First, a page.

Review: Arcadia

ARCADIA by Tom Stoppard (Shaw Festival/Mirvish). At the Royal Alexandra (260 King West). Runs to December 14. $25-$99. 416-872-1212,

ARCADIA by Tom Stoppard (Shaw Festival/Mirvish). At the Royal Alexandra (260 King West). Runs to December 14. $25-$99. 416-872-1212, See listing. Rating: NNNN

If you like to exercise your mind at the theatre and not merely be entertained, you wont find a better show than Tom Stoppards Arcadia, a 2013 Shaw Festival production that David Mirvish has brought to the Royal Alex.

Stoppard sets his cleverly plotted narrative in two time periods in the same English country estate.

In the early 1800s, Septimus Hodge (Gray Powell) tutors the precocious Thomasina Coverly (Kate Besworth) and has sometimes angry words with minor poet Ezra Chater (Andrew Bunker). The imperious Lady Croom (Nicole Underhay) argues with Richard Noakes (Ric Reid), who intends turning her English garden into a picturesque Italian one.

In the 1990s, writer Hannah Jarvis (Diana Donnelly) pursues the history of a mysterious hermit who lived on the estate centuries earlier, while smug, self-centred academic Bernard Nightingale (Patrick McManus) tries to prove that Lord Byron was involved in a deadly duel there in the same period.

Each story feeds the other, Stoppard offering tantalizing bits of information that fill in the plot, occasionally providing red herrings as well.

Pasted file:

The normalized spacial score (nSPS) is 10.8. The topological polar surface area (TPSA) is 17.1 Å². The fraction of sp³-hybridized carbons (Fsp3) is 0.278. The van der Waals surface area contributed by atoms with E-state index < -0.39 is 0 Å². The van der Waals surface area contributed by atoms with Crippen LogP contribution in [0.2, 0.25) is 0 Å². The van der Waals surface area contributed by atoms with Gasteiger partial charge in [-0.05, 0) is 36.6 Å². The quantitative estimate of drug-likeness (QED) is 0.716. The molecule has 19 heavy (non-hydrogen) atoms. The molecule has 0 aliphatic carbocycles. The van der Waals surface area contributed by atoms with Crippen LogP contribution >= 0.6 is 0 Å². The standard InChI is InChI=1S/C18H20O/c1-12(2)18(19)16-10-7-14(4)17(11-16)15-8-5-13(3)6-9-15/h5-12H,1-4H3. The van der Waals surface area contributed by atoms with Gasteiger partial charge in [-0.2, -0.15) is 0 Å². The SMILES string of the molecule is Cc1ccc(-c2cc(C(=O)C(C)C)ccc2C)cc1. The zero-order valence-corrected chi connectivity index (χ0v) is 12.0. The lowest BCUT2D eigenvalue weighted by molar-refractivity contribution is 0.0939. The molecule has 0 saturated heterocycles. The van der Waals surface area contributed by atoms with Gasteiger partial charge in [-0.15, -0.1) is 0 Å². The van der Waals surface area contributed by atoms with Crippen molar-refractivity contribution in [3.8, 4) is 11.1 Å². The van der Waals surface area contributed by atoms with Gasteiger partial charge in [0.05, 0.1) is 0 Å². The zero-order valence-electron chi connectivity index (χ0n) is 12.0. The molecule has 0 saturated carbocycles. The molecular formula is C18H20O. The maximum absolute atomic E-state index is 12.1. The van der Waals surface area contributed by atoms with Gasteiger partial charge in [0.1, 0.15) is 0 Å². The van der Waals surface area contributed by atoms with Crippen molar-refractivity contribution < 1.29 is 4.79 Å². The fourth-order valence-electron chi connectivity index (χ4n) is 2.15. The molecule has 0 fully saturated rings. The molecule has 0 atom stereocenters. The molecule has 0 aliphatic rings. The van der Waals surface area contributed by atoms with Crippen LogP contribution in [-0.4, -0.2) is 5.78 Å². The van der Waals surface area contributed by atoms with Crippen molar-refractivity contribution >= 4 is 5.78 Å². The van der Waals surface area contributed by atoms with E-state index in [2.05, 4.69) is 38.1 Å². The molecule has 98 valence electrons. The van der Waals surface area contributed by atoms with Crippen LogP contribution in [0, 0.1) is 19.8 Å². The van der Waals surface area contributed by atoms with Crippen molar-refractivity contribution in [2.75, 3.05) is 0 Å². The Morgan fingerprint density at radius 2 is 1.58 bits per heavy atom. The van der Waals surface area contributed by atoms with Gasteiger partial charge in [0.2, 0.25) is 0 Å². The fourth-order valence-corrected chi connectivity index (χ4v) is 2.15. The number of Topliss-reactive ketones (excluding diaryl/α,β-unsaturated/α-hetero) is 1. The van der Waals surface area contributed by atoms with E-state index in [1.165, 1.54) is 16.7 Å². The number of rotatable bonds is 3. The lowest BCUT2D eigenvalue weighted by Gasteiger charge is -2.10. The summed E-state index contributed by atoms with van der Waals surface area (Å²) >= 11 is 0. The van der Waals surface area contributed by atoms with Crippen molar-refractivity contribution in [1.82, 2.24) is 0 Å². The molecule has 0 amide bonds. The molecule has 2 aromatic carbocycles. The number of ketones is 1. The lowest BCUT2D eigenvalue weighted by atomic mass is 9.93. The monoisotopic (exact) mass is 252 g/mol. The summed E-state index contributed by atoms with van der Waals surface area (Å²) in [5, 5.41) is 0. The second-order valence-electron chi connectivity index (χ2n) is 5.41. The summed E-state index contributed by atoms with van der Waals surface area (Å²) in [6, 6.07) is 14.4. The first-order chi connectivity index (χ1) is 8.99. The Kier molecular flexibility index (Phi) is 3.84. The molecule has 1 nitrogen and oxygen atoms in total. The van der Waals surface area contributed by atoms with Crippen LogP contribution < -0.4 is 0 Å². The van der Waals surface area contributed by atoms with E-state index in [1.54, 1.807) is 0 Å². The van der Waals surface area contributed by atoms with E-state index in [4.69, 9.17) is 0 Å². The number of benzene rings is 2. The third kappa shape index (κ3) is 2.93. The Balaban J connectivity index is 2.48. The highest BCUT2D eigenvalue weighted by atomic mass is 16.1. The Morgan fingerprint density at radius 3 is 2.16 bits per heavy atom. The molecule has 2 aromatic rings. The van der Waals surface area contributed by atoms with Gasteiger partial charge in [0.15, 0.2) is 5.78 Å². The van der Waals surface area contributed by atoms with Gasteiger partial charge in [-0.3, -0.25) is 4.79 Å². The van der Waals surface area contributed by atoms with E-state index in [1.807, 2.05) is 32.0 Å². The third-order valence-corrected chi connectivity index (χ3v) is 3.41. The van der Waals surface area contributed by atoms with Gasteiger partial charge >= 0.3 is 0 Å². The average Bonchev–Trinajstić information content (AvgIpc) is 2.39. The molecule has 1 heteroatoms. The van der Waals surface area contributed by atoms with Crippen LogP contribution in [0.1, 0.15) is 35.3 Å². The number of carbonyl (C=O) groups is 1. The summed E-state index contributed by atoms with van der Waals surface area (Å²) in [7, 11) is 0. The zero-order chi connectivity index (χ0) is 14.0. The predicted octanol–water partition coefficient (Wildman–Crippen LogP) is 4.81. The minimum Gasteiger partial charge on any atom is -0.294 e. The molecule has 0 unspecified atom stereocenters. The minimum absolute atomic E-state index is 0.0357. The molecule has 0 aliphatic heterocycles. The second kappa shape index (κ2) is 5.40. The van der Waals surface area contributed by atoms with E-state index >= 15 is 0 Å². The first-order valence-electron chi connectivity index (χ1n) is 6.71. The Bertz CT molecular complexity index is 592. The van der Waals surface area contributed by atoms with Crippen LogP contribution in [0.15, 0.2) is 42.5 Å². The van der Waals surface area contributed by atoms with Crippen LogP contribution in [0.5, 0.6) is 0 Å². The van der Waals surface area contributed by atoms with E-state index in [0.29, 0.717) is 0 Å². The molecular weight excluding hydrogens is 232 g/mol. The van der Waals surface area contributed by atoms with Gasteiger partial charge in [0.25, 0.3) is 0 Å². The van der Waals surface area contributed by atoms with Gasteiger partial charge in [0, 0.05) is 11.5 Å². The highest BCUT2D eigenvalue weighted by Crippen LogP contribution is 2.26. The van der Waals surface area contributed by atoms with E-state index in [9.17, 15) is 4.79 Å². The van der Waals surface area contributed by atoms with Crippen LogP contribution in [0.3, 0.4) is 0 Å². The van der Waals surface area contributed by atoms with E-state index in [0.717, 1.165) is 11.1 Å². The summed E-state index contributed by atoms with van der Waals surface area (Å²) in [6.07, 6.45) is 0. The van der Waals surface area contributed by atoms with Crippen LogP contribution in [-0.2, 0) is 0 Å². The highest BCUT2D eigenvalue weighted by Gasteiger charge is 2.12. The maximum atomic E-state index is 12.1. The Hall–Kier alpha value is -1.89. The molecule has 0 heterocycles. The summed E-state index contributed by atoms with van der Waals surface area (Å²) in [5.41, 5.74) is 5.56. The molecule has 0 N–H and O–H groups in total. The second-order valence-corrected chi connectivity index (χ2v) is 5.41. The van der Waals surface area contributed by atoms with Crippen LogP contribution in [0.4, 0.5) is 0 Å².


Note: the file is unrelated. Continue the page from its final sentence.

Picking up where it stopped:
Though the first scenes tempos are sometimes off and could be more focused, director Eda Holmess production is a model of clarity in terms of the various topics and plot lines. When, in the last half hour of the show, the two time periods share the stage, lines have been drawn so precisely that theres no blurring except at one moment when Stoppard intends it.

The Shaw actors are always a pleasure to watch, and for those theatregoers who dont get down to Niagara-on-the-Lake, the company defines what a strong performing ensemble should be.

Besworth is a curious, charming, determined Thomasina, whether shes wondering about the meaning of carnal embrace or trying to prove a mathematical formula, and Powells subtly seductive tutor clearly pulls in every female in the house. Underhays pert smile doesnt cover her demanding, jealous nature, while Bunkers versifier is a comic dunce more concerned with flattery than with his wifes reputation.

Some of the best scenes involve Donnelly and McManus, who set off dramatic sparks whenever they go at each other in rat-a-tat dialogue. Complementing their work is that of Harveen Sandhu as a young 20th century Coverly, whos as excitable as the 19th century Thomasina, and Martin Happer, a cool statistician who, like his ancestor, plays with equations.

Smart, surprising and cleverly plotted, Arcadia offers a fine workout in a theatrical gym that touches the heart as well as the brain.

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